How Medical Aid Schemes Operate in South Africa

  • July 23rd, 2020

Despite what many people think, medical aid in South Africa is not the big business it is perceived to be, and has not become similar to countries such as the United States. On that side of the Atlantic, specialist insurers are part of a vast and prevailing industry in which many of them are enjoying annual profits amounting to millions of dollars, much of which is routinely divided between their top management and their shareholders. On the local scene, however, things are very different.

Firstly, in accordance with local legislation, those companies that undertake to assist their members in meeting the cost of their private healthcare are required to operate on a non-profit basis. This means that any money remaining from their premium income, once all of their claims and operating costs have been met, must be retained by medical aid schemes in South Africa as a means to provide a hedge against any unforeseen contingencies. The retained sum is known as a scheme’s solvency ratio and is required to be equal to at least 25% of its annual premium income. 

Though providing what is essentially a form of insurance, these schemes are far more constrained, in terms of how they are permitted to operate, than the nation’s conventional long- and short-term insurers. For example, while the company that insures your car is entitled to hike your premium if you have had an accident or you are a  newdriver, medical aid schemes in South Africa are obliged to levy the same premium from all of those members who choose to purchase the same product. In this way, the cost is purely determined by the nature of the cover provided and will not be influenced by any perceived risk posed by a prospective member.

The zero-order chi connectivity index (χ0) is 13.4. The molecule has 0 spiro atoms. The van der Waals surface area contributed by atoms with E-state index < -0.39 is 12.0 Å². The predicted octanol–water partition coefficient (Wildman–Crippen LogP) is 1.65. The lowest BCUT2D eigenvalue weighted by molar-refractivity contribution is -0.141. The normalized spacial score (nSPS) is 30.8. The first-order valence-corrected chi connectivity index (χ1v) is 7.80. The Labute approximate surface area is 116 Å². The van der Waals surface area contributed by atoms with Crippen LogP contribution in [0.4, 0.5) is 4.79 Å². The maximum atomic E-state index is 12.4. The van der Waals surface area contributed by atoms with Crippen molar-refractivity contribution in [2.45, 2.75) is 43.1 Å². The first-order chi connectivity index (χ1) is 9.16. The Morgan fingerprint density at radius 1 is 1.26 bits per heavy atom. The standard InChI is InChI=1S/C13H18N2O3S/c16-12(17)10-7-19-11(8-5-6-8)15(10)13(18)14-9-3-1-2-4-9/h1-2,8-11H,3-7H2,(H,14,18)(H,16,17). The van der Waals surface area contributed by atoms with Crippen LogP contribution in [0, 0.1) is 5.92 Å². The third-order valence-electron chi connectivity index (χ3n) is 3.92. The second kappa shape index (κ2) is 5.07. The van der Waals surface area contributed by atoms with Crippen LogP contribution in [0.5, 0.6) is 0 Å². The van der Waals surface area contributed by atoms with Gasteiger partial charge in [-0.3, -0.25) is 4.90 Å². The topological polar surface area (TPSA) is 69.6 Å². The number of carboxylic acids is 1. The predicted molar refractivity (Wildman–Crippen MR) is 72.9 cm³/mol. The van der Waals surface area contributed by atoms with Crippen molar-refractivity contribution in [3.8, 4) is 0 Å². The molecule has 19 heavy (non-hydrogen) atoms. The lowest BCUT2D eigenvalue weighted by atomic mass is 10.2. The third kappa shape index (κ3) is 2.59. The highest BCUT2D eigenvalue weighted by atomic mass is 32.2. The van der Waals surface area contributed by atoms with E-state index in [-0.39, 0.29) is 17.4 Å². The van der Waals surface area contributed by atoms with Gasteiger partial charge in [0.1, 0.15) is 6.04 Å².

In practice, under the Medical Schemes Act of 1998, nobody may be refused cover or penalised financially because of a pre-existing illness. On the contrary, the act obliges every scheme to ensure each of its products includes full cover for the diagnosis, treatment, and care of 25 named chronic diseases. These represent just a part of the prescribed minimum benefits (PMBs) for which all medical aid schemes in South Africa are obliged to provide financial support.

Of the 80 or so schemes currently operating, about 70% are closed. This means that they only accept members who meet a certain criteria. This could mean members of a given profession or industry, or employees of a particular company, for example. Members of closed schemes enjoy discounted group premiums and, in most cases, a portion of that premium may be paid by the employer.

By contrast, open medical aid schemes in South Africa accept anyone and are especially important for the self-employed and those whose employers do not participate in a group scheme. Without the benefit of group rates, premiums will be a little higher. However, most schemes are able to offer a choice of five or six products that should include something suitable and affordable for most applicants. The cover offered and its cost are obviously important, but so is the track record of the scheme that underwrites them. The latter might explain why Medshield remains a preferred choice among the medical aid schemes in South Africa.

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